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Climate professor risks French grapes of wrath
Donald MacLeod

Move the great chateaux of Bordeaux further north! Tamper with the grapes permitted in Chablis or Hermitage! The idea of messing with the sacred "appellation" system of wine areas is enough to make a French vigneron blow a cork. Such an impertinent and outrageous suggestion can only have come from a rosbif in Albion perfidy.

Indeed it has, but climatologist Colin Prentice, of Bristol University , has only the best of intentions when he points out that global warming is already having an impact on winemakers and the effects will soon become too dramatic to ignore.

Prof. Prentice heads a ?21m research programme called Quest (quantifying and understanding the earth system) that draws together the latest science on global climate change. He is also a wine buff.

For winemakers climate change is both a problem and an opportunity, says Prof. Prentice. "The good quality of southern English wine over the last few seasons is not just down to better winemaking - everybody knows it is hotter summers. At the other end of the range it is going to get too hot."

Years of trial and error by wine growers throughout the world have resulted in ideal combinations of grapes, soil ("terroir") and climate. In France , in particular, where the terroir is revered as the key to a wine's character, wines have evolved over centuries.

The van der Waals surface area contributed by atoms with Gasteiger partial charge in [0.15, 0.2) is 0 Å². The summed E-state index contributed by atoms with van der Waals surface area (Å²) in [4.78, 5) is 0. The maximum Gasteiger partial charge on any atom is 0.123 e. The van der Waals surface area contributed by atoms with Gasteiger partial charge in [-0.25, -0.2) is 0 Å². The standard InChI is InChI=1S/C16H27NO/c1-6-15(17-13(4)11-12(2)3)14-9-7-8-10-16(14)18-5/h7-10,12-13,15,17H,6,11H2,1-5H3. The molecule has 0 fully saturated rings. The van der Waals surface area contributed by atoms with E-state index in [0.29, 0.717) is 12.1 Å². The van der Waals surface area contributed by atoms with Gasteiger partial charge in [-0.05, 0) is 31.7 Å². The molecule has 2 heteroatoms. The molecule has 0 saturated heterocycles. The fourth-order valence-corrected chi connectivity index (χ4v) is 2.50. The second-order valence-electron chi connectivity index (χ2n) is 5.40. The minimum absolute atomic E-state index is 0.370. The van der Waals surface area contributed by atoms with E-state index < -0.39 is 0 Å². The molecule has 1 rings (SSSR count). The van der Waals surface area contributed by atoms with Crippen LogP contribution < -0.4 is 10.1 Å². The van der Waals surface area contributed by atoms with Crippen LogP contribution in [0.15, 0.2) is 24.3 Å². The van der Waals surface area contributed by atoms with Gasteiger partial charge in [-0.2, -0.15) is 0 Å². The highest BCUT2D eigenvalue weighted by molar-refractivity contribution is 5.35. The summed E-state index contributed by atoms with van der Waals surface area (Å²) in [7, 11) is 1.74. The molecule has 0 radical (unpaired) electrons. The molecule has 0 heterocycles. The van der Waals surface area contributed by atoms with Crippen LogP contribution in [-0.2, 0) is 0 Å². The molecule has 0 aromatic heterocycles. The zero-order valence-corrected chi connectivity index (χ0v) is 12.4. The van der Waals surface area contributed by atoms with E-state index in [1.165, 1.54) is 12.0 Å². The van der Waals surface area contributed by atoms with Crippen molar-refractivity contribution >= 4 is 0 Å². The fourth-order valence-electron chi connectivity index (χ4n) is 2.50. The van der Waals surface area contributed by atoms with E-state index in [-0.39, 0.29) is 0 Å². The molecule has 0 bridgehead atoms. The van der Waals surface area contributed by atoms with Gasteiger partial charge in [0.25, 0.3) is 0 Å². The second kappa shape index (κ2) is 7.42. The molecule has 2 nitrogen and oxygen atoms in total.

Prof. Prentice argues that climate change will alter the optimal mix of grape varieties to grow in any one place. For the French system, which in law lays down in detail the boundaries of each appellation - in some cases just a few acres - and the grapes that may be grown there, adapting to climate change will pose a real challenge, he says.

"It's not catastrophic providing the system allows you to adapt. If they don't make it more flexible it would play havoc with the quality of the wine. I'm sure when they see what effect it is having they will become more flexible - but they don't believe it yet," he says.

Climate prediction decades ahead are now becoming possible - "like weather forecasts only longer," says Prof Prentice. Wine growers who made use of the latest science of climate modeling and "bioclimatic envelopes" will be able to see problems ahead and spot opportunities, perhaps with different grape varieties.

"If someone doesn't do it soon, I'll have to do it myself," he adds. "It took an awful long time for Oregon to discover it had the perfect climate for pinot noir. If they had looked at climate details across continents they would have discovered it a long time ago."

Pierre Mansour, a buyer for the Wine Society, which has been shipping French wines to the UK since 1874, says there is discussion of climate change in the wine world. Two superb vintages for English sparkling wines have convinced Champagne houses to look to invest here. The hot summer of 2003 made German reds ("usually rather weedy") taste excellent, he adds.

But Mr. Mansour thinks changing grapes in an appellation would not be countenanced by French winemakers. "I can't see Burgundy agreeing to grow cabernet sauvignon, pinot noir is the grape of Burgundy and always will be," he says.

There is debate in France over the appellation laws but in relation to lifting restrictions to compete with Australia and other new world rivals at the ?4 or ?5 a bottle level. No one has a thought of changing the grand crus classes.

Mr. Mansour comments: "To change the grape variety in the laws would be an enormous step. The amount of history and tradition that is included is massive."


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